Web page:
On Tuesday, the National Mediation Board (NMB) published in the Federal Register a proposed rule (pdf) to amend its representation election procedure. Upsetting decades of settled policy, Members Harry Hoglander and Linda Puchala, former union officials, have launched a full-court press intended to make it easier for labor organizations to expand union membership in the air and rail industries.
Under the existing and well-settled approach, a majority of employees eligible to vote in representation elections determines the outcome of the election. So, in effect, employees who chose not to participate are counted as “no union” votes. The proposed rule would change this policy to base the voting outcome on the majority of those who actually vote, as is the practice in non NMB-governed industries.
Among those raising serious concerns about the proposed rule change is NMB Chairman Elizabeth Dougherty. In a strongly worded dissent – and in a separate letter to members of Congress (pdf) – Chairman Dougherty questions, among other things, the NMB’s statutory authority to make this rule change in the first instance. Dougherty further emphasizes that this rule has been in place for 75 years, and that making this change “would be an unprecedented event in the history of the NMB.” She also notes that
there is no process for decertifying a union under the RLA. These unique aspects of the RLA do not exist under the National Labor Relations Act or elsewhere, and they render irrelevant comparisons between the RLA and other election procedures.
It is no coincidence that Hoglander and Puchala have chosen this moment to “fix” the NMB election process. Elections involving thousands of employees at Delta and Continental Airlines are pending, and organized labor wants to maximize its chances of winning. Shifting the election outcome in the manner proposed by Hoglander and Puchala would increase the likelihood of union victories in these votes. Ironically, the change will also increase the likelihood that these election results will be thrown out by the courts.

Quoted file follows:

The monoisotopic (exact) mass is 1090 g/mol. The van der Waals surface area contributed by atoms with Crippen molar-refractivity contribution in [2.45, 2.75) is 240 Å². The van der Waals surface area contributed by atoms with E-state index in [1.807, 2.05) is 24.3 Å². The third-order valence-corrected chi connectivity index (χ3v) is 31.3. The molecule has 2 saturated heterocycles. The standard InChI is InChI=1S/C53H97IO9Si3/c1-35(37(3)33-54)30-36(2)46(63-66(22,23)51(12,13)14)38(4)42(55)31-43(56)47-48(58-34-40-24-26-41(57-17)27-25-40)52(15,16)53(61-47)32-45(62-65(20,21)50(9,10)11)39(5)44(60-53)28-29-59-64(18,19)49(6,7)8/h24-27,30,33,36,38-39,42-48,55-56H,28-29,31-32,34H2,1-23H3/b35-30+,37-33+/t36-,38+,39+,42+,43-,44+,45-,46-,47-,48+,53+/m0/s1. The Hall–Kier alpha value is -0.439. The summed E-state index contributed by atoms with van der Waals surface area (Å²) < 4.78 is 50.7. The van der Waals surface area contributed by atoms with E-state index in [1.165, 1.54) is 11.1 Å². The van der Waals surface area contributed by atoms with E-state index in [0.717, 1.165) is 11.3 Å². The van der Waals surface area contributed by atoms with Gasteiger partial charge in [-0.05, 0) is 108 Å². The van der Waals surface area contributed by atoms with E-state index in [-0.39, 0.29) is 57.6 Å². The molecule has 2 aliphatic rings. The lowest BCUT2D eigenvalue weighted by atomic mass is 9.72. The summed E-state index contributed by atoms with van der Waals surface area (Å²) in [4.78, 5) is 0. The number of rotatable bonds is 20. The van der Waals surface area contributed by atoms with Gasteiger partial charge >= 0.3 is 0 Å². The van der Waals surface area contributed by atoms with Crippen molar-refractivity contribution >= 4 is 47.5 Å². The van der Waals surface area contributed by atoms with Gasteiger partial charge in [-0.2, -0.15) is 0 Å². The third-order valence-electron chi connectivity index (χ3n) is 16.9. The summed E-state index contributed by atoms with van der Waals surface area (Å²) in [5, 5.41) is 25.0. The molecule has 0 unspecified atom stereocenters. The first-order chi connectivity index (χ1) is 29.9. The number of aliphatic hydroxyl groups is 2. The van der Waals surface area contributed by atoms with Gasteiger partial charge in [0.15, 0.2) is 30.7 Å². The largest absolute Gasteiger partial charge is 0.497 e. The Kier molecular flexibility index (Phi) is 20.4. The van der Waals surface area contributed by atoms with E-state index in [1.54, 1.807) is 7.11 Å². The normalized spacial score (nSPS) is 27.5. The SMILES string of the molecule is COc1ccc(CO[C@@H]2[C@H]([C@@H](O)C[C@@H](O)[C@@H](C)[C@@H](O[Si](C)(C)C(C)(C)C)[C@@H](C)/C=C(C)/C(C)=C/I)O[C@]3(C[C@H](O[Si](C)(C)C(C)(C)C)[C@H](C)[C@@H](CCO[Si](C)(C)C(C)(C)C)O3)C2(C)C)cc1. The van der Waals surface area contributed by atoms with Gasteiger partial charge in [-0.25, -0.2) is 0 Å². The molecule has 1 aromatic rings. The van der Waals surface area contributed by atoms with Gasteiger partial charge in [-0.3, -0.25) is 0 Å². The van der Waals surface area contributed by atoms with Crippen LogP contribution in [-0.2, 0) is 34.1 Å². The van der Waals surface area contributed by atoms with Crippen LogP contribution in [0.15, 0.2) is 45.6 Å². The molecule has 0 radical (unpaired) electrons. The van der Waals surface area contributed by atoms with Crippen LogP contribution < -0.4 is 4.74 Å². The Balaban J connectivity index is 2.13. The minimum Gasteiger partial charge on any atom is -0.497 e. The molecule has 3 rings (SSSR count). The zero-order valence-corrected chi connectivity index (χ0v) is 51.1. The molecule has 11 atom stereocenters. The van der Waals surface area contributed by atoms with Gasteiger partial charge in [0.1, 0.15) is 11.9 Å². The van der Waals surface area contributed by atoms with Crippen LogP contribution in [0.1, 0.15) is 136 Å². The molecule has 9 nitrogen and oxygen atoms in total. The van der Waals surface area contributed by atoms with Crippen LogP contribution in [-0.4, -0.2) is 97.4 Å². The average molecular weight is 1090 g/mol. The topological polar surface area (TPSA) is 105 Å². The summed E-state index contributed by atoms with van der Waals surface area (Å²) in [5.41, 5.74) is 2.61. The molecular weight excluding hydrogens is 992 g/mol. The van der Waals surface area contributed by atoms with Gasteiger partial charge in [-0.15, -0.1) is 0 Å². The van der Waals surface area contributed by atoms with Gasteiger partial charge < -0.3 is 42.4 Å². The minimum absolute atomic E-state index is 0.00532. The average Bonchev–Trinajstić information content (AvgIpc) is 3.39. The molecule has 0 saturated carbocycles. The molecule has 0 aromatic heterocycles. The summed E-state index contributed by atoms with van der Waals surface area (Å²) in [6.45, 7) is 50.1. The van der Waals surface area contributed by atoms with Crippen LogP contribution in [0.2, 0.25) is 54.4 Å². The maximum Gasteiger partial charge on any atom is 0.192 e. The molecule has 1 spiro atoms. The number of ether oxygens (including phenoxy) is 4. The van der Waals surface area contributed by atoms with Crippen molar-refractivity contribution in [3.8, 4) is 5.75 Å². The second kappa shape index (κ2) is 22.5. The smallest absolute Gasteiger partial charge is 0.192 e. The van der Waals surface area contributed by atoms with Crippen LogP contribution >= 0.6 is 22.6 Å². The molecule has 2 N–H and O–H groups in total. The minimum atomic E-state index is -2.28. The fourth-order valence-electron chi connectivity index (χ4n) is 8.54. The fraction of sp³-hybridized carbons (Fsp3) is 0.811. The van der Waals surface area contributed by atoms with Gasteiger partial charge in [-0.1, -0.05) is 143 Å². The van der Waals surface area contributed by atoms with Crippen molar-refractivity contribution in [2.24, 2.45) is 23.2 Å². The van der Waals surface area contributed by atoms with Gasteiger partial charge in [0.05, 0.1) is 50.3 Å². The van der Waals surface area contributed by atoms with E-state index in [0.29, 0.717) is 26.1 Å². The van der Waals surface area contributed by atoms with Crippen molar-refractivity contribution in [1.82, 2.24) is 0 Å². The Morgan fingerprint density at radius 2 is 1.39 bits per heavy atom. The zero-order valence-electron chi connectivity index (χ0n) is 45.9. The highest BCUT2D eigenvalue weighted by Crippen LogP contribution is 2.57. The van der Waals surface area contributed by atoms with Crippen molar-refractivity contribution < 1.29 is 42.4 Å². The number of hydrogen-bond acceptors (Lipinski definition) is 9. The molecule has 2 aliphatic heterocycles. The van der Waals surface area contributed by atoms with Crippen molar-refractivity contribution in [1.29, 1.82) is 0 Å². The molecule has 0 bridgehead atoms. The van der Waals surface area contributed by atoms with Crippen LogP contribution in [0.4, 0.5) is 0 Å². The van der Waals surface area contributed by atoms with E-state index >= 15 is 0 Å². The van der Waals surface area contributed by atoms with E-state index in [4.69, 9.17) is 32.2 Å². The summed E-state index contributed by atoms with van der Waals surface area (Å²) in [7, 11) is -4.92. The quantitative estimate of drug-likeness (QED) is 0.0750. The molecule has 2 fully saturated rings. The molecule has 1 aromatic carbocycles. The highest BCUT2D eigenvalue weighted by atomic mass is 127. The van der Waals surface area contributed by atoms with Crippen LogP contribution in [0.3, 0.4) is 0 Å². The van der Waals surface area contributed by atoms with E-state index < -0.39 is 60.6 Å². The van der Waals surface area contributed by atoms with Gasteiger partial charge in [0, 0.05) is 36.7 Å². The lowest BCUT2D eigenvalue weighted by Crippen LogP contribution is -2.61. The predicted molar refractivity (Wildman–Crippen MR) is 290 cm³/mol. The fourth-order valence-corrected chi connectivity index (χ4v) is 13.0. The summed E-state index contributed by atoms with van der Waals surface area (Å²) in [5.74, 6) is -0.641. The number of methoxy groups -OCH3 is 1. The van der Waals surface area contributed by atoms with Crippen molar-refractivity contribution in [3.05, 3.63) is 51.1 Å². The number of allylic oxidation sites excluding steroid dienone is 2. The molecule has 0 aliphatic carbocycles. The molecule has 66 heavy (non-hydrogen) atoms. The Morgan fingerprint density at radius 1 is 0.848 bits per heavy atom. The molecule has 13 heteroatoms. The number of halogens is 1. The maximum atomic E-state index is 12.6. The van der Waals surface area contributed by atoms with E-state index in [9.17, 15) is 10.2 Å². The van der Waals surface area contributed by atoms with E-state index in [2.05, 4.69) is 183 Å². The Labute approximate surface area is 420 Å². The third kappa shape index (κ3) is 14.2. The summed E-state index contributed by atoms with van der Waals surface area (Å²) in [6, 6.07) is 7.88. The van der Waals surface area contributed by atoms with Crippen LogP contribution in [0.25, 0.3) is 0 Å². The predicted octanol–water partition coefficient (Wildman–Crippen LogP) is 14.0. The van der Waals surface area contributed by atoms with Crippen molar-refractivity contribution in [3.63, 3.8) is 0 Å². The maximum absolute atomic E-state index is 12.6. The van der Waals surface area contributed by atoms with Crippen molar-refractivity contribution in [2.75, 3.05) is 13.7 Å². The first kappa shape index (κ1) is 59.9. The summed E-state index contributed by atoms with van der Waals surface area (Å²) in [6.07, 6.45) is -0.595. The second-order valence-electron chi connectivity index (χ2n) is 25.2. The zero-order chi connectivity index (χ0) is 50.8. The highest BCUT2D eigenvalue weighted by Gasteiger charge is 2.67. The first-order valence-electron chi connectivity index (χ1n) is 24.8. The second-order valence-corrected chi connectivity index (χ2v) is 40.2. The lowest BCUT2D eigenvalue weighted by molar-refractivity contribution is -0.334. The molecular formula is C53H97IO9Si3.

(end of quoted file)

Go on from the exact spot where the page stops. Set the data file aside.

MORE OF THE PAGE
Beyond its friends at the NMB, organized labor has found further support for its goals from certain members in Congress. Last week, Rep. James Oberstar (D-Minn.), Chairman of the House Committee on Transportation and Infrastructure, and Rep. George Miller (D-Calif.), Chairman of the House Committee on Education and Labor, sent a joint letter (pdf) to the NMB calling for the election policy change. In this letter, Reps. Oberstar and Miller stated:
We see no convincing policy reason to require an absolute majority of all eligible voters in a unit to cast a “yes” vote for representation; and see no reason to continue to subject aviation and rail workers to this undemocratic process. The NMB should amend its Representation manual by updating its election procedures to provide that a majority of those voting shall determine the outcome. This change will help the NMB to effectuate the proposes of the Railway Labor Act, including ensuring employees’ full freedom of association.
Comments to this proposed rule must be made by January 4, 2010 and include the docket number: C-6964. These comments can be sent via mail or hand delivery to: National Mediation Board, 1301 K Street, NW., Ste. 250E, Washington, DC, 20005. Alternatively, comments can be made via the Federal eRulemaking Portal: http://www.regulations.gov, or the NMB website: www.nmb.gov. Comments can also be sent via facsimile: (202) 692-5085 or email: firstname.lastname@example.org. Comments must include the docket number in the subject line of the message.
Littler Mendelson’s Transportation Industry Practice Group, consisting of more than 30 attorneys who practice in the area of airline and railroad labor and employment law, will continue to follow this significant development and will provide further updates and commentary as events unfold.
Photo credit: ericsphotography